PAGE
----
Ryker also argues on appeal that the Bankruptcy Court erred in its reasonableness analysis because it failed to consider: (1) whether the Currents conducted themselves as similar creditors would; (2) whether the amount of legal fees sought were reasonable in light of the size of the indebtedness; and (3) that the Currents never achieved favorable results in the litigation. The Bankruptcy Court did not err on these points.

First, the Bankruptcy Court explicitly noted the novel arguments raised in this matter and that the Foreclosure Sale already occurred, thereby distinguishing this case from those involving other secured creditors. Second, Ryker's assertion that the Bankruptcy Court failed to weigh the amount of legal fees sought relative to the size of the indebtedness is incorrect. A review of the Bankruptcy Court proceedings indicates that the court expressly considered this factor. (See Tr. of Record at 21). Finally, the Bankruptcy Court did consider the results obtained by the Currents, but expressly framed them in light of the fact that the Currents were mainly defending proceedings brought by Ryker and that the Currents reasonably believed that they retained an interest in the Property which could be satisfied through successful litigation.

Accordingly, the Bankruptcy Court did not err in performing the remainder of its reasonableness analysis.

D. The Bankruptcy Court Did Not Err In Treating The Unreasonable Attorneys' Fees As An Unsecured Claim

As noted before, the Bankruptcy Court applied In re Welzel, 275 F.3d 1308 (11th Cir. 2001) to hold that the reasonable attorneys' fees should be treated as a secured claim while the unreasonable attorneys' fees should be treated as an unsecured claim. Ryker argues that this was incorrect. According to him, In re Welzel is inapplicable to the present matter because that case dealt only with pre-petition attorneys' fees, while this case involves post-petition attorneys' fees. Therefore, Ryker urges that the only question the Bankruptcy Court should have ruled upon was whether or not the post-petition fees were reasonable under Section 506(b). See, e.g., In re Gladhill, 164 F.3d 1338, 1340 (10th Cir. 1999) ("Interest, fees, costs, and charges that accrue after the petition is filed, or post-petition, are permitted only if authorized under [Section] 506(b).").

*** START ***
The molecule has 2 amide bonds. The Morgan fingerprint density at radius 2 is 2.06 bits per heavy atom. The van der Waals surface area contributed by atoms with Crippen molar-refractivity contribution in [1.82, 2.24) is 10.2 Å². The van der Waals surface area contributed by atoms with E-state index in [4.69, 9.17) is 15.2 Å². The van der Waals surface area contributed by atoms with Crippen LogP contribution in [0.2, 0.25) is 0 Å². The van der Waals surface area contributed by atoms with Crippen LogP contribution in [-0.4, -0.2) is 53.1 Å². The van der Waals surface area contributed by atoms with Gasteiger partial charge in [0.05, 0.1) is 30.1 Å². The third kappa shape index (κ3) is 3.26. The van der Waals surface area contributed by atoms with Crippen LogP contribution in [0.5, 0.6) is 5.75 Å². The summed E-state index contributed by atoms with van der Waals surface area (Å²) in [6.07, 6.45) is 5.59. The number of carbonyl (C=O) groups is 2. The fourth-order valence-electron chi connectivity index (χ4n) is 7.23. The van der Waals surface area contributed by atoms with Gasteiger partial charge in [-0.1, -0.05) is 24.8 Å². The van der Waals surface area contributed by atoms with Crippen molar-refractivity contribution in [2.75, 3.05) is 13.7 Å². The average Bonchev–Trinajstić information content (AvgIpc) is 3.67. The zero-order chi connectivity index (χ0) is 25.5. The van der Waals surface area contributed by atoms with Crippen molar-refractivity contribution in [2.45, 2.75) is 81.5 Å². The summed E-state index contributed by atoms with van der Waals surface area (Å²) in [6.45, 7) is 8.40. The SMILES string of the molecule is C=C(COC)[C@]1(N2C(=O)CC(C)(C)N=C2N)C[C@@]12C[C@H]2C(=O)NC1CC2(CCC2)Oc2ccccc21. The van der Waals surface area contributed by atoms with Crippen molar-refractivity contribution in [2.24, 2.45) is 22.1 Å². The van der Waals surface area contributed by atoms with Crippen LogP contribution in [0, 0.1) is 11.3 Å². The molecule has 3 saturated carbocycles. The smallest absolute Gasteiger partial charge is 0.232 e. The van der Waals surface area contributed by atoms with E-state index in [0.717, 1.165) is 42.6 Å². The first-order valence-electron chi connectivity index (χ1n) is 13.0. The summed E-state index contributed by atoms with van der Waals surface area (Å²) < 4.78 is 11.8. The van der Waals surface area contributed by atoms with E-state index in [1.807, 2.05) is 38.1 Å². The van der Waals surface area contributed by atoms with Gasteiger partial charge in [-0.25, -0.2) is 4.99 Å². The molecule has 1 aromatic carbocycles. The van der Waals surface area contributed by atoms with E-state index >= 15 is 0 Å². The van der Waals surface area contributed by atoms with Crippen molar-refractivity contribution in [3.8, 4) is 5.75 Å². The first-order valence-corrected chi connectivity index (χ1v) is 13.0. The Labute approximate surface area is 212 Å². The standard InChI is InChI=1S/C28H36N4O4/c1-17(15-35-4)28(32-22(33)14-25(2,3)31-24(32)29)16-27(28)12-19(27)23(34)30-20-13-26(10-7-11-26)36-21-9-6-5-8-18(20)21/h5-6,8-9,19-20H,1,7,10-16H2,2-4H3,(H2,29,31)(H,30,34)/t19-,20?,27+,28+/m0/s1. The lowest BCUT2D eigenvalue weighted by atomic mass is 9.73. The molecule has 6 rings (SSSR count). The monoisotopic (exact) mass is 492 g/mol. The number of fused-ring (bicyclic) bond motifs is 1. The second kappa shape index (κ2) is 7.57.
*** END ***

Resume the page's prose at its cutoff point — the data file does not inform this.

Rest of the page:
Without reaching the issue of whether or not In re Welzel applies to cases involving both pre-petition and post-petition attorneys' fees, we hold that the Bankruptcy Court did not err for the simple fact that the attorneys' fees at issue in this case were not post-petition in nature. The attorneys' fees here arose pre-petition, when the parties signed the Forbearance Agreement. The key question before the Court is not whether the attorneys' fees would actually be paid to the Currents post-petition, but when the obligation to pay those attorneys' fees arose. See Blair v. Bank One, N.A., 307 B.R. 906, 911 (N.D. Ill. 2004) ("[A]lthough the triggering event for the fees occurred post-petition, the obligation ... was incurred pre-petition."); see also Woburn Assoc. v. Kahn (In re: Hemingway Transp., Inc.), 954 F.2d 1, 22 (1st Cir. 1992); In re New Power Co., 313 B.R. 496, 507 (Bankr. N.D. Ga. 2004). Since the obligation to pay the Currents' attorneys' fees arose in a pre-petition contract (i.e., the Forbearance Agreement), the holding of In re Welzel applies and the Bankruptcy Court subsequently did not err in bifurcating the attorneys' fees into a secured and unsecured claim.

CONCLUSION

For the foregoing reasons, the Bankruptcy Court's Order Denying in Part and Allowing in Part Ryker's Motion to Reduce the Currents' Proof of Claim is AFFIRMED IN PART and REMANDED to the Bankruptcy Court for further determination regarding the reasonableness of the Currents' request for attorneys' fees associated with their appeal of the denial of their motion for relief from the automatic stay. An appropriate order accompanies this opinion.

William J. Martini, U.S.D.J.